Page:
SIG Pro SP2009

[This review originally appeared on the Deactivated Guns Collector’s Association website in December 2003 – Ed.]

And continuing what appears to be a long series on pistols made by Sauer in Germany, we come to the SIG Pro SP2009, their first attempt at making a pistol with a plastic (oops, polymer) frame.

Before I get to the juicy technical details, some explanation of the name of this pistol is in order.  Although the gun is made by Sauer, it’s called the “SIG Pro” because when it first came out, Sauer was owned by the Swiss conglomerate SIG, but in the middle of 2000, they sold their arms division off to a private investors group called: “Swiss Arms”, who have allowed each branch of the arms division to operate as separate companies.  Therefore, although SIG has nothing to do with them anymore, the US branch is still called: “SIG Arms”, and the name of this pistol still has: “SIG” in it as well, because it came out in 1999 when SIG still owned Sauer.  Following?  Just to make things even more confusing, the frames of the first 50,000 or so SIG Pros were made at the SIG plant in Neuhausen, Switzerland, but after Swiss Arms took over, the tooling was moved to the Sauer plant in Germany.  So if you have an early SIG Pro it has “Frame made in Switzerland” stamped on the frame.  Just to be precise, the .40 S&W calibre version was released prior to the 9mm version, and came out in the middle of 1998.

Anyway, SIG are probably crying in their cornflakes now (after all, they make the packaging for them), because in May 2003, Sauer won a contract with the French Ministry of the Interior to supply them with 270,000 SIG Pros, yes, you read that right, two hundred and seventy thousand pistols, which apparently makes it the largest single contract award for handguns since World War Two!  It’s amazing what the election of a right-wing government during a crime wave can do, isn’t it?  Although it is a hell of a lot of guns, it’s a bit of a misleading figure as police contracts for guns are usually awarded at the State or local level in most countries, and the US Dept. of Defense has actually acquired more Berettas than that, but under a series of contracts.  However, to put this figure in perspective, bear in mind that prior to the handgun ban in GB, there were only 200,490 handguns possessed privately, and that included unused authorisations to acquire them!  Even if you chuck in all the guns owned by the police, it still doesn’t come to 270,000!

So during the course of this article I’m afraid I’ll have to bore you with pointing out the differences between the SP2009 and the French national police/Gendarmerie version, the SP2022.  (It’s called the SP2022, by the way, because they will use the guns for at least twenty years and the contract was announced in 2002.)

First let’s have a look at the right side of the pistol:

As you can see it follows the general layout of SIG-Sauer pistols (note the SP2022 has SIG SAUER on the slide, so God knows what it’s supposed to be called, the SIG-Sauer SIG Pro SP2022?), with delayed blowback using the chamber locking into the ejection port method, that SIG came up with in the 1960s.  It also has an external hammer and the one pictured is a traditional double-action pistol, that is to say the first shot is fired DA, then the rest of the shots single-action unless you decock it.  The only slight snag is that the quality of the trigger pull is worse than that of the 220-series pistols, this is because the trigger mechanism has been extensively redesigned to eliminate the problem with the trigger bar spring failing.  So it’s more reliable, but it isn’t as smooth.  Not that the average French copper is going to notice, as they only have to fire a hundred rounds in practice each year.  I do however find it fascinating that during the testing of the various pistols submitted for trial to the French that they specifically wanted a gun with an external hammer, and after testing double-action only pistols as well as the much-touted H&K LEM trigger mechanism on the P2000 they decided the old-fashioned DA/SA was the best option as it was easier to use than DAO and faster than the LEM system.  By the way, only the H&K P2000 (with DA/SA trigger mechanism) and the SIG Pro actually qualified for the bidding phase of the contest, and Sauer made a slightly lower bid (of €280 per gun).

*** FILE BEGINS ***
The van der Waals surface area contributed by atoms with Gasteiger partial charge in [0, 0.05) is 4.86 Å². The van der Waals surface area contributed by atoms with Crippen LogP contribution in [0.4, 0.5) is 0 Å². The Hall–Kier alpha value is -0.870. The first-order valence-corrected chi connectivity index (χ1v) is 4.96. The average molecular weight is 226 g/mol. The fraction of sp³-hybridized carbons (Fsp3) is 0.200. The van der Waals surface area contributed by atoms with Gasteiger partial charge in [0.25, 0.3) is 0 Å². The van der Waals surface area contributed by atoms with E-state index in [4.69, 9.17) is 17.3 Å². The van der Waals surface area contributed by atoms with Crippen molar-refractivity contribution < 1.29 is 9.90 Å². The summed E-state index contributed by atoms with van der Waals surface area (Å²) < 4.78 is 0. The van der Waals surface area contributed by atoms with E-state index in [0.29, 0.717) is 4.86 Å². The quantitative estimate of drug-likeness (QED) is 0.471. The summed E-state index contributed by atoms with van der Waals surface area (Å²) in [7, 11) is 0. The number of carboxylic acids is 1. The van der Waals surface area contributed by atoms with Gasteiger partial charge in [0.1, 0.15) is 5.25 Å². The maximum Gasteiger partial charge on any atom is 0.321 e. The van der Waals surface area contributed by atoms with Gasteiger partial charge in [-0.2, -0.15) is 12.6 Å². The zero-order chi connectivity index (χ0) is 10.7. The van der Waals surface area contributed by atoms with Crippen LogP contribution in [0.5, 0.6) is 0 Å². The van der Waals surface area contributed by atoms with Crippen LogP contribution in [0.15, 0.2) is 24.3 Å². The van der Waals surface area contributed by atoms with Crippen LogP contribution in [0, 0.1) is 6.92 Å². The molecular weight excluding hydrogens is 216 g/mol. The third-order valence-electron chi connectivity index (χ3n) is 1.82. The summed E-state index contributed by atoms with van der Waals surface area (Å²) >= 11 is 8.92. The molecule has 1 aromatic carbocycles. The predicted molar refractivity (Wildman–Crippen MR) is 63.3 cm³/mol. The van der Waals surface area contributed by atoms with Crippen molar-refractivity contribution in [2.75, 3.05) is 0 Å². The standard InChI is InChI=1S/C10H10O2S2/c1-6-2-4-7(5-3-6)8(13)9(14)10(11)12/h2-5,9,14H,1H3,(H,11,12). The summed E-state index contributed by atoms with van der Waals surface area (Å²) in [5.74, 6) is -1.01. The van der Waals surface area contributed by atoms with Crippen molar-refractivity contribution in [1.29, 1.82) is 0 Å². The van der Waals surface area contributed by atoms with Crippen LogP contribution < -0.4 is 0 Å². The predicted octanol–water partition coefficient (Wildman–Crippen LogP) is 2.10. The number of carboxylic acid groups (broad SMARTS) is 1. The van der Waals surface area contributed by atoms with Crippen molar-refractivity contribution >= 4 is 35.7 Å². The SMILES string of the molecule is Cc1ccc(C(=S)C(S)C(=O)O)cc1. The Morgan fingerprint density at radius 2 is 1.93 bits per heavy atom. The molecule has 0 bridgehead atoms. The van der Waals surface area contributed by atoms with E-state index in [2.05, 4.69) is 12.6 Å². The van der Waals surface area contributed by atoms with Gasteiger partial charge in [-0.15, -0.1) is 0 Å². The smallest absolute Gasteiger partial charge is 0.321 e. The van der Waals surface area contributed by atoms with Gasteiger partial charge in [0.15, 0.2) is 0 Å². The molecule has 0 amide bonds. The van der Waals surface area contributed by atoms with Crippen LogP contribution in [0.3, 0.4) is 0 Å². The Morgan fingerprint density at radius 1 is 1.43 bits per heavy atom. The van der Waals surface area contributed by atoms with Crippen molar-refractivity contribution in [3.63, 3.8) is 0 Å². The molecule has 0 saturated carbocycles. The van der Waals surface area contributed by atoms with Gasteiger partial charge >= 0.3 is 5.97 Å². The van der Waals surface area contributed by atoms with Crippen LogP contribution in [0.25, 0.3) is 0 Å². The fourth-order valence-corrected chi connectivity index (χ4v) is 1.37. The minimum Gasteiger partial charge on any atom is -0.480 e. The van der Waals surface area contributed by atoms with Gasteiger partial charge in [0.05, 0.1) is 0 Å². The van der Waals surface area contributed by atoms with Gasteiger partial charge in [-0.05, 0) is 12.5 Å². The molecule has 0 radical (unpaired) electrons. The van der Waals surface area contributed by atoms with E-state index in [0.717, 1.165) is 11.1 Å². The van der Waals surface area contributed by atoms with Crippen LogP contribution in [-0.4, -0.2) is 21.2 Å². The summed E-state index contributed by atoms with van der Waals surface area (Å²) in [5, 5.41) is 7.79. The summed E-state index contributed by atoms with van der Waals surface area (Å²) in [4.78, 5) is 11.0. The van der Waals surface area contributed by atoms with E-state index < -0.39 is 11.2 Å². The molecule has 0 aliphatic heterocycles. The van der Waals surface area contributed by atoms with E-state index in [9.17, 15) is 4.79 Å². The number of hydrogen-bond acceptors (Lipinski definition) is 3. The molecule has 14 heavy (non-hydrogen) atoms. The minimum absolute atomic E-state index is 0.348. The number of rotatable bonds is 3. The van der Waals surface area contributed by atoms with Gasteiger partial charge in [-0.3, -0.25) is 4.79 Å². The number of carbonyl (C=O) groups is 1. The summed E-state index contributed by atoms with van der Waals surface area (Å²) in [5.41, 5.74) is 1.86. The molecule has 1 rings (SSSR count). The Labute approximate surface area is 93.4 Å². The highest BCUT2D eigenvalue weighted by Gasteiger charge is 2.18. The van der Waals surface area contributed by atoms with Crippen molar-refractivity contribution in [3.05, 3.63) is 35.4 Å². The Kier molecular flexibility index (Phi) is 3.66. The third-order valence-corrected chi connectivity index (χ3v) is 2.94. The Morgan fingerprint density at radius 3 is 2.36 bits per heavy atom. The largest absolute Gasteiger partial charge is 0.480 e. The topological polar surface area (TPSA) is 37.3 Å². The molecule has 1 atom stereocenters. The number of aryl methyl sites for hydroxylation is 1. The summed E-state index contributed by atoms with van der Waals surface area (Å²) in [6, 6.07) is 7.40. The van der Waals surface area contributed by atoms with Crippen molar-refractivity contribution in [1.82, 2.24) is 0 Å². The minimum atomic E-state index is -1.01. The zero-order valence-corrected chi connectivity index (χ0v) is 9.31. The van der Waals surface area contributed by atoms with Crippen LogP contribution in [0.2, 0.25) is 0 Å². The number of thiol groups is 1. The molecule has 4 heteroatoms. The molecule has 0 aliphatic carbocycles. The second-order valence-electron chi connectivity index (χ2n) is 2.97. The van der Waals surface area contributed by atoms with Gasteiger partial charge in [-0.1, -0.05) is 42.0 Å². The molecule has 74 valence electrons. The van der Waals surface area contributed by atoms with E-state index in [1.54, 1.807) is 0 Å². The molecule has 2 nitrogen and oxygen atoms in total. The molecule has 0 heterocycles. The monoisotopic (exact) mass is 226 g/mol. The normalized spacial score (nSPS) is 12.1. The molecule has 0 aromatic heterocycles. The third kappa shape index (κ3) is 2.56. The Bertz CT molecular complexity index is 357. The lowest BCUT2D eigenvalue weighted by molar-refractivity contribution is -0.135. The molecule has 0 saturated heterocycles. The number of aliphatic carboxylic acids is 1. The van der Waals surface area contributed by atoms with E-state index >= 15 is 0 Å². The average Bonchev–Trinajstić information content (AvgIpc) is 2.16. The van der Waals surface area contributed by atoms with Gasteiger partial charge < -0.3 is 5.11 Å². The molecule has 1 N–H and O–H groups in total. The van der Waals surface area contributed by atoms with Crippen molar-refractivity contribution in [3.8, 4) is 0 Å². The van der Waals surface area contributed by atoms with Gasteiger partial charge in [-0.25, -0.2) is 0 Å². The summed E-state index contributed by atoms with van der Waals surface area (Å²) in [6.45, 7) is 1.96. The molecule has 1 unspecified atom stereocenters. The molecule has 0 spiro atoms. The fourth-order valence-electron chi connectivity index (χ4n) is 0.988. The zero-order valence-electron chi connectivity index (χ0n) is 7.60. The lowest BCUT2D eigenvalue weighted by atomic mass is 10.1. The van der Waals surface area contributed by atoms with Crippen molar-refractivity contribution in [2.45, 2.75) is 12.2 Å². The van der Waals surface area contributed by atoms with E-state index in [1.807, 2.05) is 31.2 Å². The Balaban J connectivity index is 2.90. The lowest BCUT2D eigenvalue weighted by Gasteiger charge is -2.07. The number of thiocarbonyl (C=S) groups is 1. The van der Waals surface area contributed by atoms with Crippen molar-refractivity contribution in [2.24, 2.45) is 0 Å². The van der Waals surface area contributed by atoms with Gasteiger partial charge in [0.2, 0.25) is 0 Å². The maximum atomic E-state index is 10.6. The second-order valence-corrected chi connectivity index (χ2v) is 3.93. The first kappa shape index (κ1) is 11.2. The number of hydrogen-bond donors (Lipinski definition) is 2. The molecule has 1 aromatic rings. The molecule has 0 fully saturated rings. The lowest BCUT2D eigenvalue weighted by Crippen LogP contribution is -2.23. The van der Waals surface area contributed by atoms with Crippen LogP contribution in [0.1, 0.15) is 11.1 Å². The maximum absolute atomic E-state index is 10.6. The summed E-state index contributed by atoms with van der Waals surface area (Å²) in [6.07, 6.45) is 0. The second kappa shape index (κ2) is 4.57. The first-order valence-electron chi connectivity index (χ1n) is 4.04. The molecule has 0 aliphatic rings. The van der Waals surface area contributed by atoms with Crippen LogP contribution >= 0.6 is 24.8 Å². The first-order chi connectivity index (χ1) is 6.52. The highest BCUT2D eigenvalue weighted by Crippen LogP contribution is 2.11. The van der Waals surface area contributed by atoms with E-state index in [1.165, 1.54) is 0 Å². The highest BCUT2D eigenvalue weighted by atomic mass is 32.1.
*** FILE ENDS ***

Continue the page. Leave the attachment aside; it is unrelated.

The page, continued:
However, the SIG Pro can certainly shoot tight groups, the one pictured came with a test target showing five shots fired into 3cm at 25m, which is awesome accuracy from what is essentially a “cop” gun.  Having said that, this was a group shot from a rest, from my hands I’ve never done that well with a SIG Pro.  I’ve never used the 9mm version, but I’ve used the .40 version, the SP2340 (which can also be had in .357 SIG) and the shorter trigger reach (compared to a P226), the worse trigger pull and the decocking lever slicing into the thumb of my strong hand every shot was not conducive to precision accuracy.  I note that the French have specified on the SP2022 that the sharp edge be taken off the decocking lever, so obviously I’m not alone in this observation.  The controls are pictured here:

The slide release is massive, and unfortunately Sauer have decided to use a CZ-75 disassembly method for the SIG Pro, you have to hold the slide back and knock out the slide release pin from right to left, which is awkward to do.  The decocking lever is the little lever underneath it.  The magazine release is the triangular button underneath that, which is at least a button, unlike the horrible fiddly levers Walther and H&K are obsessed with using to release the magazine.  The trigger on the SP2022 is thinner than on the SP2009, I think to provide an even shorter trigger reach.  Not a good move in my view, but then there are three different grips available to provide longer trigger reaches if needed, you slide the grip off to replace it by pushing in a tab in the magazine well and sliding it off downwards:

And then it can be replaced with one of these: